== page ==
Wei Qing
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Wei Qing
Wei Qing
Born
Zheng Qing ()

Unknown
Died106 BC
Other names
  • Zhongqing ()
  • Marquis Lie of Changping (?)
OccupationGeneral
Princess Pingyang
Children
  • Wei Kang
  • Wei Buyi
  • Wei Deng
Parents
  • Zheng Ji (father)
  • Lady Wei (mother)

Wei Qing (died 106 BC), courtesy name Zhongqing, born Zheng Qing in Linfen, Shanxi, was a famous Western Han military general acclaimed for his campaigns against the Xiongnu, and his rags to riches life. He was a consort kin of Emperor Wu of Han as the younger half-brother of Emperor Wu's wife Empress Wei Zifu, and later the third husband of Emperor Wu's older sister Princess Pingyang. He was also the maternal uncle of Huo Qubing, another decorated Han general who participated in the war against the Xiongnu.

Early life

Wei Qing was born from humble means as an bastard child from a serf family. His father Zheng Ji () was a low-level official for Pingyang County (, in modern Linfen, Shanxi) and was commissioned to serve at the estate of Cao Shou (), the Marquess of Pingyang (), and his wife Princess Pingyang (?, Emperor Wu's older sister). There, Zheng met and had an extramarital affair with a lowly female servant known as Wei Ao (, literally means "the Wei woman"), and their relationship produced a son named Zheng Qing. The child was initially sent to live in his father's household as his serf mother could not afford to raise him in poverty, but due to the illegitimacy of his birth, the young boy was detested and mistreated by his father and step-family, and was made to live as a lowly sheepherder. Unable to tolerate the abuse, Zheng Qing eventually ran away back to his mother's side during his early teenage years, and served as a stableboy in the marquess's estate of Pingyang. He then severed his paternal bond by adopting the surname "Wei" of his mother's family.

Early career

A gold-plated hill censer in Shaanxi History Museum. The inscriptions on it suggest that it was collected by Emperor Wu, later was bestowed to Wei Qing's wife, Princess Yangxin.

Legend says that Wei Qing once followed his master on a visit to Ganquan Palace () and encountered a cangued prisoner, who foretold that it would be Wei Qing's fate to achieve nobility and marquisate, a prediction Wei Qing simply dismissed as a joke, citing that not getting caned would be fortunate enough for someone living the life of a serf.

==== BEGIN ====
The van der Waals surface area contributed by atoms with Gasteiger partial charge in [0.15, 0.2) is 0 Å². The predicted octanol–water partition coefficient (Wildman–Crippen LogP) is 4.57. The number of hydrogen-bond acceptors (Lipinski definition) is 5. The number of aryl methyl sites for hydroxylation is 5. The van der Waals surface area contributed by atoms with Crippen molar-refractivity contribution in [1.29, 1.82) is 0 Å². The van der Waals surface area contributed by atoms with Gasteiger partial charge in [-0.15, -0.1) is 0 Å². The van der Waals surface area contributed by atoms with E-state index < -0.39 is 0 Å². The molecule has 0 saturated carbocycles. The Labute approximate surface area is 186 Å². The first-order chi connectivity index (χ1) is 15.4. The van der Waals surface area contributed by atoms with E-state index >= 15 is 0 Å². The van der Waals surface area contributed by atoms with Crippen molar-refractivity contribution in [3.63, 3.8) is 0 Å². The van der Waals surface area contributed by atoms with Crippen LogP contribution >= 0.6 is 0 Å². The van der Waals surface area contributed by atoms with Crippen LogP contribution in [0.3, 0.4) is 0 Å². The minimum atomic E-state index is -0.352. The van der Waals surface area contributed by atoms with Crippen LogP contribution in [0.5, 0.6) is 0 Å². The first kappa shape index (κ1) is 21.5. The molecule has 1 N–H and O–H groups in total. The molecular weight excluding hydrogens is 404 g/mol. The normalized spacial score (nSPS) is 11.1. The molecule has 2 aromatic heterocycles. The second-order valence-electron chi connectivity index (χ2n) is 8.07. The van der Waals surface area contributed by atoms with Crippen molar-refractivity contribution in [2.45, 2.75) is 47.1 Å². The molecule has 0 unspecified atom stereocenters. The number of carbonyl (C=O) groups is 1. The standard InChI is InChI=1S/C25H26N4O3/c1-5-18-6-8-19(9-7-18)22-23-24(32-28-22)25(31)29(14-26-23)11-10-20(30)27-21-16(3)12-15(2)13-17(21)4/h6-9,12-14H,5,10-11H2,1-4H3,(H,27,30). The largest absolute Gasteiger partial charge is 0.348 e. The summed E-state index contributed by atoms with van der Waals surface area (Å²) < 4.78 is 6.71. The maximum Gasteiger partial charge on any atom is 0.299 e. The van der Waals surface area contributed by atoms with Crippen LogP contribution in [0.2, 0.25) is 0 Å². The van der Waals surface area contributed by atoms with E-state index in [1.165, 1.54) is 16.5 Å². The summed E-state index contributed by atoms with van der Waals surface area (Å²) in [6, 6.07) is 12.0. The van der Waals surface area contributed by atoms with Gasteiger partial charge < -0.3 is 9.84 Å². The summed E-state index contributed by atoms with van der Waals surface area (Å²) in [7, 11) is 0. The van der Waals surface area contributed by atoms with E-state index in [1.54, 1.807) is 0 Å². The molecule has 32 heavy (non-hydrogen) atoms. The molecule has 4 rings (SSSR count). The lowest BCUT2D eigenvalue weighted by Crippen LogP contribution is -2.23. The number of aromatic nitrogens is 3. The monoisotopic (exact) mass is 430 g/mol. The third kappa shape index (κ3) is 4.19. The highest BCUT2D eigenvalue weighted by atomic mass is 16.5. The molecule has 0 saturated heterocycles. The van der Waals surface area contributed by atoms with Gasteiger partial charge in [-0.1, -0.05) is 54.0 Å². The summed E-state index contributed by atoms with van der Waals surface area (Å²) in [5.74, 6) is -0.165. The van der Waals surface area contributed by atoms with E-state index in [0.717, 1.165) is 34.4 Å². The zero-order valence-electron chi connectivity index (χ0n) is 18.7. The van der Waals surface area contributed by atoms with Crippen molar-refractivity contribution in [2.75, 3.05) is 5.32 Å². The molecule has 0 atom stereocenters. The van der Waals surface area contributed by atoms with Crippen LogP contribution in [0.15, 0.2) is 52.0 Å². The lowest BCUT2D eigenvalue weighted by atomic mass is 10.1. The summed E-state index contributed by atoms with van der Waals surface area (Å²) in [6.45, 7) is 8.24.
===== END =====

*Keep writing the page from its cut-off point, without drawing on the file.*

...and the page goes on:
After Princess Pingyang offered the singer Wei Zifu to Emperor Wu as a concubine c. 139 BC, Wei Qing followed as an accompanying gift and served as a horseman at Jianzhang Camp (, Emperor Wu's royal guards). However, as his sister gained the Emperor's love and fell pregnant, near-disaster would befall Wei Qing. The powerful Eldest Princess Guantao () Liu Piao (), the mother of Empress Chen Jiao, angry that Wei Zifu had siphoned off the imperial favor from her daughter, kidnapped Wei Qing and wanted to kill him privately as retaliation. However, Wei was rescued at the last moment by his friends, a group of fellow palace guards led by Gongsun Ao (). In response to the incident and as a sign of annoyance towards Empress Chen and her mother, Emperor Wu appointed Wei Qing the triple role of Chief of Jianzhang Camp (, equivalent to a chief security officer), Chief of Staff () and Chief Councillor (?), effectively making him one of Emperor Wu's closest lieutenants. He also publicly made Wei Zifu a consort (, a concubine position lower only to the Empress), and rewarded other members of her family. This marked the beginning of the rise of one of the most influential clan in the political history of Western Han -- the Wei/Huo family.

Great wealth would not be all Wei Qing would have. Emperor Wu saw qualities in him -- brilliant horsemanship, archery, bravery, outstanding tactical intuition as well as excellent leadership skills. Over the next several years, Wei Qing would be entrusted as Emperor Wu's most loyal consul, as his sister also monopolized the Emperor's love for the next decade.

Military campaigns

Expansion of Han dynasty. Wei Qing's campaigns against Xiongnu is shown in red arrows.

In 129 BC, Xiongnu attacked the Shanggu Commandery (, roughly modern-day Zhangjiakou, Hebei). Emperor Wu promoted Wei Qing as the General of Chariots and Cavalry (?) and dispatched him with Gongsun Ao, Gongsun He (), and Li Guang in four separate columns against Xiongnu, each leading 10,000 cavalry. Li Guang (the most seasoned commander out of the four) and Gongsun Ao suffered major losses at the Xiongnu's hand, while Gongsun He failed to encounter and engage any enemy. Wei Qing, the least experienced out of the four, distinguished himself with a successful long-distance raid of the Xiongnu's holy site Longcheng (), killing over 700 Xiongnu soldiers in the process. As a reward for the victory (the first proper victory against Xiongnu in Han history), Wei Qing was promoted to a higher command and created an acting Marquess of Guannei (), with a march of several hundred households.

In 128 BC, Consort Wei Zifu gave birth to Emperor Wu's first son, Liu Ju, and was created Empress very soon after. Later that year, Wei Qing, who was now officially a trusted member of Emperor's extended family, led 30,000 cavalry from Shanwu (near present-day Youyuxian, Shanxi) in Yanmen Commandery, killing thousands of Xiongnu soldiers.